Registration Dossier

Classification & Labelling & PBT assessment

GHS

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General Information

Implementation:
EU
Remarks:
  • Ni oxide is currently classified as a dermal sensitizer (Skin Sens. 1; H317) according to the 1st ATP to the CLP Regulation. The results of a comprehensive bioaccessibility testing program evaluating release of Ni ion in synthetic sweat from various Ni compounds indicate that green nickel oxide releases significantly less nickel (II) ion compared to nickel substances known to be skin sensitizers, including nickel sulphate and nickel metal, suggesting very low or no sensitization potency. In this same testing black nickel oxide released significantly more than both green nickel oxide and nickel dihydroxide, with black nickel oxide releasing similar amounts to nickel metal. A comprehensive summary on this topic is provided in Section 7.4.1 of IUCLID and as Appendix B3. The bioaccessibility data for black nickel oxide suggest that it may be a skin sensitizer and therefore the current classification of nickel oxide as a skin sensitizer in the CLP is supported. The bioaccessibility data for green nickel oxide suggest that it may not be a skin sensitizer. This is supported by earlier results in a Guinea pig GMPT test that were positive for nickel sulphate and negative for green nickel oxide. Since the bioaccessibility method has not yet been validated in vivo for skin sensitization no change to the existing classification for green nickel oxide is proposed within this registration file.
  • Ni oxide is currently classified as Aquatic Chronic 4 (H413: May cause long lasting harmful effects to aquatic life) according to the 1st ATP to the CLP Regulation. However, a recent study evaluating the transformation and dissolution of green Ni oxide using the T/D Protocol (OECD, 2001) found it to be essentially unreactive. The results of the study indicate that the net concentration change in total dissolved Ni for the seven- and 28 day test at 1 mg/L loading at pH 6 and at pH 8 was less than the pH 6 acute, pH 8 acute, and chronic Ecotoxicity Reference Values (ERVs) for Ni (120 µg Ni/L at pH 6, 68 µg Ni/L at pH 8, and 2.4 µg Ni/L, respectively). Specifically, dissolved Ni concentrations were 0.23 µg Ni/L and < 0.1 µg Ni/L at pH 6 and pH 8, respectively. The 10 and 100 mg/L loadings for the seven-day tests at pH 6 and 8 exhibited similar sub µg/L values of total dissolved Ni, which were all below the respective ERVs. Since the total dissolved Ni concentrations for the 7-day acute tests for all loadings and the 28-day chronic test were all significantly less than the respective Ni ERVs, the green Ni oxide would not classify under the GHS.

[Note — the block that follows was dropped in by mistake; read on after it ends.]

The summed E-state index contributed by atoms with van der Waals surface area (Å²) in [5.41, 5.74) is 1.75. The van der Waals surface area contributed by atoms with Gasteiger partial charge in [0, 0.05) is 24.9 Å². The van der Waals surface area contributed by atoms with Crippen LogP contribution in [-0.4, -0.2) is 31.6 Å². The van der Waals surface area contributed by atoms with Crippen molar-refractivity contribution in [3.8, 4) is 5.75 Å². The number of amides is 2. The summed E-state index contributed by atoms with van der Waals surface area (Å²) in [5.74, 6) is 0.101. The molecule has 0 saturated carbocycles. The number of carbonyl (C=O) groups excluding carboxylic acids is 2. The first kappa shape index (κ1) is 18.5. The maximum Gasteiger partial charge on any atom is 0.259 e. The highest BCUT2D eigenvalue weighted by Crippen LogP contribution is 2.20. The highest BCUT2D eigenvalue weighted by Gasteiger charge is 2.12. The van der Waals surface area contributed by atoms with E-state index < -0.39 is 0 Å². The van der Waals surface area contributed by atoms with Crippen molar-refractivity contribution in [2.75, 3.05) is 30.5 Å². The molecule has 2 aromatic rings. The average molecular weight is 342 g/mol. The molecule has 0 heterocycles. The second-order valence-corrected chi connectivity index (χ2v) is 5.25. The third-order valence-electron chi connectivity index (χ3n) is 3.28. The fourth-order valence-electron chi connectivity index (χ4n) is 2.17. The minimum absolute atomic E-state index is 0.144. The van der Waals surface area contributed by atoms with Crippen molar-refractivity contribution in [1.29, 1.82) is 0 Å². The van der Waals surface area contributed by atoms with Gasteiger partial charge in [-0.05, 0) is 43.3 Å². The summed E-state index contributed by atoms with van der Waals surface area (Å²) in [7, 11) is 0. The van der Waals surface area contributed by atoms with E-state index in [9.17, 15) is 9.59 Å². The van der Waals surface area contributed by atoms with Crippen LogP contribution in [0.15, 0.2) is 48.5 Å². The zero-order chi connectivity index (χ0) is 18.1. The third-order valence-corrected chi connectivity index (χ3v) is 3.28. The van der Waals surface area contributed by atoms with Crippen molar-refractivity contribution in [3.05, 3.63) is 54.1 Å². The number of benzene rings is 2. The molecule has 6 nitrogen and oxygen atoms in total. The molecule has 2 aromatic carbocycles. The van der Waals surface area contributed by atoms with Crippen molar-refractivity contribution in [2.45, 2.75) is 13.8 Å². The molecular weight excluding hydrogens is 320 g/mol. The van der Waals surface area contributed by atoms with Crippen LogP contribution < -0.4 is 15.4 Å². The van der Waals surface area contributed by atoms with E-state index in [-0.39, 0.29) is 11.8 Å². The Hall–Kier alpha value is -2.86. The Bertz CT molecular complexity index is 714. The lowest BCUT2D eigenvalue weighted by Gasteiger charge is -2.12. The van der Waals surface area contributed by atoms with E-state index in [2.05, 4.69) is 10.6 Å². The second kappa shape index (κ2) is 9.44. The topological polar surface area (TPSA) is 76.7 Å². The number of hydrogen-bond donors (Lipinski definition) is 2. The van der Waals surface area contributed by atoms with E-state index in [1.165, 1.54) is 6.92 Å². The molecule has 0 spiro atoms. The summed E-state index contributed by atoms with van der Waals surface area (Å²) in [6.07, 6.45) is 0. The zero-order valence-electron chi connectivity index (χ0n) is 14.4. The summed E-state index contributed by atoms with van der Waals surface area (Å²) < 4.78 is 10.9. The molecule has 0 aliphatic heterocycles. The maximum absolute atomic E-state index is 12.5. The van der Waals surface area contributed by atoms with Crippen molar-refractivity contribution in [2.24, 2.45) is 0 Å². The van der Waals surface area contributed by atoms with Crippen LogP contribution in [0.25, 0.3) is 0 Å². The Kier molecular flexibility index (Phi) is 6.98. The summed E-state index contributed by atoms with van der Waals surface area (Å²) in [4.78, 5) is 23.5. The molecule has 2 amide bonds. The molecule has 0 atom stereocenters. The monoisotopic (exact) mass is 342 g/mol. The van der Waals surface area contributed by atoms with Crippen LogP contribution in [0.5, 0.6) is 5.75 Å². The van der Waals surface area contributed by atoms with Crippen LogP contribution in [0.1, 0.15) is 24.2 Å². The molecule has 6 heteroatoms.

• Another recent study evaluating the transformation and dissolution of black Ni oxide using the T/D Protocol (OECD, 2001) suggests that a more stringent classification would be appropriate. The results of the study indicate that the net concentration changes in total dissolved Ni for the seven day test at the 1 mg/L loading at pH 6 was 82.8 µg Ni/L and 11.7 µg Ni/L at pH 8. These dissolved Ni concentrations were less than the pH 6 acute and pH 8 acute Ecotoxicity Reference Values (ERVs) for Ni (120 µg Ni/L at pH 6, and 68 µg Ni/L at pH 8, respectively). Based on these results, the black Ni oxide would not classify as Aquatic Chronic 1 (H410: Very toxic to aquatic life with long lasting effects). The 10 mg/L loading was not tested at either pH 6 or 8, but extrapolation of the 1 mg/L loading rate results to a loading rate of 10 mg/L suggests that dissolution at 10 mg/L would exceed the acute ERVs (i.e., assuming that a 10-fold difference in dissolved Ni would accompany the difference in loading rate from 1 to 10 mg/L, dissolved Ni concentrations of approximately 830 µg Ni/L at pH 6 and 120 µg Ni/L at pH 8 would be expected). Exceedance of ERVs at the 10 mg/L loading rate would result in an appropriate classification for black Ni oxide as Aquatic Chronic 2 (H411: Toxic to aquatic life with long lasting effects).
  • While no change to the existing classification is proposed within this registration file, the results of the T/D P testing on green NiO and black NiO can be found in Section 5.6 of IUCLID.

Related composition

Related composition:
Composition 27
Composition 2
Composition 7

Classificationopen allclose all

Explosives
Reason for no classification:
data conclusive but not sufficient for classification
Flammable gases and chemically unstable gases